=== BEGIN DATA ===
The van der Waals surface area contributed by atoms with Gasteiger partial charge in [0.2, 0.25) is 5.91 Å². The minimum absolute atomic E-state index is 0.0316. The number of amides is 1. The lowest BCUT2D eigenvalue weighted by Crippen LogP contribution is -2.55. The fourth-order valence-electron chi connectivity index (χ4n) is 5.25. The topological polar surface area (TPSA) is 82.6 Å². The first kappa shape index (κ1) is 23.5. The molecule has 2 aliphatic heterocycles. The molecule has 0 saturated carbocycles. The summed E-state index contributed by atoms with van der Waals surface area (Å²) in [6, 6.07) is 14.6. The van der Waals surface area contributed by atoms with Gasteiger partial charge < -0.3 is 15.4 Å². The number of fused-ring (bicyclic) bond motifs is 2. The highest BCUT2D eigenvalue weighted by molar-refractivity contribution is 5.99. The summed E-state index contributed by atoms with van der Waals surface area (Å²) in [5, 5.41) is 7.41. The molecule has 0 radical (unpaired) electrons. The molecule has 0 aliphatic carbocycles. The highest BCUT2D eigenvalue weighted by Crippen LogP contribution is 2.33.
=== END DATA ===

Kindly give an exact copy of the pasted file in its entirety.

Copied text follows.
The van der Waals surface area contributed by atoms with Gasteiger partial charge in [0.2, 0.25) is 5.91 Å². The minimum absolute atomic E-state index is 0.0316. The number of amides is 1. The lowest BCUT2D eigenvalue weighted by Crippen LogP contribution is -2.55. The fourth-order valence-electron chi connectivity index (χ4n) is 5.25. The topological polar surface area (TPSA) is 82.6 Å². The first kappa shape index (κ1) is 23.5. The molecule has 2 aliphatic heterocycles. The molecule has 0 saturated carbocycles. The summed E-state index contributed by atoms with van der Waals surface area (Å²) in [6, 6.07) is 14.6. The van der Waals surface area contributed by atoms with Gasteiger partial charge < -0.3 is 15.4 Å². The number of fused-ring (bicyclic) bond motifs is 2. The highest BCUT2D eigenvalue weighted by molar-refractivity contribution is 5.99. The summed E-state index contributed by atoms with van der Waals surface area (Å²) in [5, 5.41) is 7.41. The molecule has 0 radical (unpaired) electrons. The molecule has 0 aliphatic carbocycles. The highest BCUT2D eigenvalue weighted by Crippen LogP contribution is 2.33.